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Projected top pick in ’25 NBA draft Cooper Flagg commits to Duke

Projected top pick in ’25 NBA draft Cooper Flagg commits to Duke
  • Jeff Borzello, ESPN Staff WriterOct 30, 2023, 08:39 AM ET


    • Basketball recruiting insider.
    • Joined ESPN in 2014.
    • Graduate of University of Delaware.

Cooper Flagg, the top prospect in high school basketball and the favorite to be the No. 1 pick in the 2025 NBA draft, announced his commitment to Duke on Monday.

Flagg chose the Blue Devils over UConn.

Duke was seen as the overwhelming favorite since the early days of Flagg’s recruitment. Coach Jon Scheyer made his presence felt at Flagg’s games, even when Flagg was playing on the 15U Nike EYBL circuit, and continued to be a staple at his games last spring. Coaches from UConn, Kansas, Kentucky and Michigan also spent time watching him this past summer.

Three schools emerged for Flagg: Duke, UConn and Kansas. He took an official visit to Storrs, Connecticut, in late September, as the Huskies continued to close the gap. Shortly after, Flagg canceled a scheduled visit to Kansas, leaving just the Blue Devils and the Huskies. But a second visit to Duke, for the Blue Devils’ Countdown to Craziness event last weekend, firmly shifted the momentum back toward Scheyer and the Blue Devils.

“After I got on campus, I really started to envision myself in Durham,” Flagg told SLAM in his commitment video. “All the love I felt made me really excited, seeing all the Crazies and the atmosphere in Cameron. I’m honored that I have the opportunity to join the brotherhood.”

In August, Flagg announced he was reclassifying from the 2025 class to 2024 and planned to enter college next fall. He will turn 18 in December of his freshman year, making him eligible for the 2025 NBA draft.

Flagg, a 6-foot-8 forward from Maine, cemented himself as the premier prospect in the country with a long stretch of productive outings in June and July. He entered the summer ranked No. 2 in the 2025 class behind Cameron Boozer, but he earned MVP honors at the National Basketball Players Association Top 100 Camp in Orlando, Florida, in late June, and then put on a virtuoso performance at the Nike EYBL Peach Jam in July.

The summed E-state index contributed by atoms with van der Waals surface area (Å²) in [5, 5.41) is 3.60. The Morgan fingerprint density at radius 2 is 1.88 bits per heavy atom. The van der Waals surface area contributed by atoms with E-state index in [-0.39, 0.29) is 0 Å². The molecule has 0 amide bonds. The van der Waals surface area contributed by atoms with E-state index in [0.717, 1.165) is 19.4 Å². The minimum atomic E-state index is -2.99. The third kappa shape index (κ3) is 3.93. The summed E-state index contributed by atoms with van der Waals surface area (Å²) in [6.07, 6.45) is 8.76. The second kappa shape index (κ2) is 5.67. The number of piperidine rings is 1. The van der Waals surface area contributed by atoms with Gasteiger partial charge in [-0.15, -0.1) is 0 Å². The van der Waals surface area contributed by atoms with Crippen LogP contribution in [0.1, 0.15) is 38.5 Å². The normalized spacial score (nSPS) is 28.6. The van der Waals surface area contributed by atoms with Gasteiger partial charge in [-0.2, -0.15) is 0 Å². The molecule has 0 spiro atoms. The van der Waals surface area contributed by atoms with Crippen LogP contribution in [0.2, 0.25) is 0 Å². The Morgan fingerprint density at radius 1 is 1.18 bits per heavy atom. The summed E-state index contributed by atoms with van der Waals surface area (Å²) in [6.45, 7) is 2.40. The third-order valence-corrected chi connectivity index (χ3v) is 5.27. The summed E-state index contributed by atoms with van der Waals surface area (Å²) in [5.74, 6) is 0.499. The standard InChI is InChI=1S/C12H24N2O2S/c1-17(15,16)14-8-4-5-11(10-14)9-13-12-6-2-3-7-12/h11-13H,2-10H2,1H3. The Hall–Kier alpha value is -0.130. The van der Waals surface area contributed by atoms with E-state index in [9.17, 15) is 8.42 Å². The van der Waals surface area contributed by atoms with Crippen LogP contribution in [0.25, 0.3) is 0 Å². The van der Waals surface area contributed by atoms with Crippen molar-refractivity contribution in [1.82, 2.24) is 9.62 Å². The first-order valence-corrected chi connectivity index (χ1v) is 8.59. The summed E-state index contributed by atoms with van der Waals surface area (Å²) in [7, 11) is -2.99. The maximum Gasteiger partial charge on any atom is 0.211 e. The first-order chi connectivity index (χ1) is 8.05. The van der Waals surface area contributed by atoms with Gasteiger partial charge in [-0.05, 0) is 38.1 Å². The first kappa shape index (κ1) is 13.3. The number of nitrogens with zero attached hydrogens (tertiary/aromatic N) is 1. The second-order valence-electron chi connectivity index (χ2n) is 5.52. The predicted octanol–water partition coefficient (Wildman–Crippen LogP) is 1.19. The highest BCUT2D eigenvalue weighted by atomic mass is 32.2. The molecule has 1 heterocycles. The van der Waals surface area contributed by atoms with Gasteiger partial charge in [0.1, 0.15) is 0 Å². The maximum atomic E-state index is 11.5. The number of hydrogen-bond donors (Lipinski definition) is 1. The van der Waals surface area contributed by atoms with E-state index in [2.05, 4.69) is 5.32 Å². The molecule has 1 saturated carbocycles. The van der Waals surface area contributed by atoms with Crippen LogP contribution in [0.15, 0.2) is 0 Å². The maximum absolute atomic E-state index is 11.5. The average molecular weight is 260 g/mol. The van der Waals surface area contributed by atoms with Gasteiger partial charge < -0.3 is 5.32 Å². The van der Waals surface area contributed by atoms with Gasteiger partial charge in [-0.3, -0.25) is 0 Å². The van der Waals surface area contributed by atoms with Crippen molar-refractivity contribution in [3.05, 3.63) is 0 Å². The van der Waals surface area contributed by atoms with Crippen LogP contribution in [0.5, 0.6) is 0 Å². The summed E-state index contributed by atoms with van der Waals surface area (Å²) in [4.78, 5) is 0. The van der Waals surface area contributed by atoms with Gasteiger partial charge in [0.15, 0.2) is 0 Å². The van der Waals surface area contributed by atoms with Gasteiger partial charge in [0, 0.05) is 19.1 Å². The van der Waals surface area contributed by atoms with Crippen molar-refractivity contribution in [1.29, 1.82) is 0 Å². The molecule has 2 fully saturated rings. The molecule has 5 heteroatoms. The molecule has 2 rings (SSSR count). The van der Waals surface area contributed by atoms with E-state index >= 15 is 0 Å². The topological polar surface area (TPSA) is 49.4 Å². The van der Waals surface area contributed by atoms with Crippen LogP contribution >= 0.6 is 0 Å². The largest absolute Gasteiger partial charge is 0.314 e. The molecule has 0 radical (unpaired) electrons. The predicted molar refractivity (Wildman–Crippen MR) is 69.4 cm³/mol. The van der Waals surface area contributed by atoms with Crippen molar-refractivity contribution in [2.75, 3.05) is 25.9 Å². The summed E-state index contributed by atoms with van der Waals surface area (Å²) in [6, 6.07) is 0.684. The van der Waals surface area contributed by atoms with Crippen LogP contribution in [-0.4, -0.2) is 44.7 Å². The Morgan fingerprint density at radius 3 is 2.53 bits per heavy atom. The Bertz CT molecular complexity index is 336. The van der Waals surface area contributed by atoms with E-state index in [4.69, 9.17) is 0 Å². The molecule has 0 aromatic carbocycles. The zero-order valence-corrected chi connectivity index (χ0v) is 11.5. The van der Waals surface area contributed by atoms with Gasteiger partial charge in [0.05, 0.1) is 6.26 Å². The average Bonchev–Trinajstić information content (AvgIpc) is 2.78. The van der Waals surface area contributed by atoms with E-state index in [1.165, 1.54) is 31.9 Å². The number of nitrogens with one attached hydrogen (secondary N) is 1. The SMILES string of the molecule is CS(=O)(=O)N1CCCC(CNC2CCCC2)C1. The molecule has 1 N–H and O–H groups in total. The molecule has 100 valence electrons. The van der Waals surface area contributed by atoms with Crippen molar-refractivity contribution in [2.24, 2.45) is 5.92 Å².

In one of the most consistently dominant showings in the event’s history, Flagg averaged 25.4 points, 13 rebounds, 5.7 assists and 6.9 blocks at the Peach Jam. He had a double-double in all seven games, including three triple-doubles. He put up 38 points, 16 rebounds, 6 assists and 12 blocks against Pro Skills and 37 points, 12 rebounds, 6 assists and 10 blocks against New Heights Lightning.

Overall, Flagg averaged 26.8 points, 12.4 rebounds, 4.7 assists, 5.2 blocks and shot 37.4% from 3-point range in 22 games with Maine United last spring and summer.

After leading Nokomis Regional High School (Maine) to a state title as a high school freshman, Flagg transferred to Montverde Academy (Florida) to play for legendary high school coach Kevin Boyle. He played in 25 games last season, putting up 9.8 points, 5.2 rebounds, 3.0 assists and 2.2 blocks in just under 18 minutes per game.

He’s taking on a bigger role offensively for Montverde this season, averaging 19.0 points, 8.7 rebounds and 4.3 assists in three games at the Border League in Las Vegas earlier this month.

Flagg represented USA Basketball at the FIBA U17 World Cup in 2022 at just 15 years old, helping lead it to the gold medal. He averaged 9.3 points, 10.0 rebounds and a team-high 2.4 steals and 2.9 blocks in seven games, including a 10-point, 17-rebound, eight-steal, four-block performance in the final against Spain. The 17 rebounds were a single-game record for the men’s U17 team. He was named USA Basketball’s Male Athlete of the Year in December 2022.

“Flagg is just different,” an NBA scout told ESPN over the summer. “He has the mental makeup. He’s consistent with his mindset, motor and production. If he doesn’t develop an ounce of his offensive package from this day forward, he’s still potentially in the running for a defensive player of the year at the NBA level. Just the progressions that he’s shown with the live-ball playmaking, shot-creating off the bounce, instinctive reads and plays on both ends and then how he carries himself … he has a chance to be a transformational basketball player in the sport as a whole.”

“Cooper Flagg is what a modern-day wing looks like in the NBA,” one college coach added. “Long, athletic, versatile and can dribble, pass and shoot. I think the intensity and competitiveness he plays with will translate really smooth to the next level.”

Flagg’s commitment immediately makes Duke the favorite to land the No. 1 recruiting class in the country. The Blue Devils already had five-star wing Isaiah Evans (No. 8) and top-50 guards Kon Knueppel (No. 22) and Darren Harris (No. 45) in the fold, and remain in pursuit of five-star prospects V.J. Edgecombe (No. 5) and Pat Ngongba (No. 19). All three commits and Edgecombe and Ngongba visited Duke for Countdown to Craziness alongside Flagg two weekends ago.

Scheyer landed the No. 1 and No. 2 recruiting classes in his first two cycles since being named Mike Krzyzewski’s successor.

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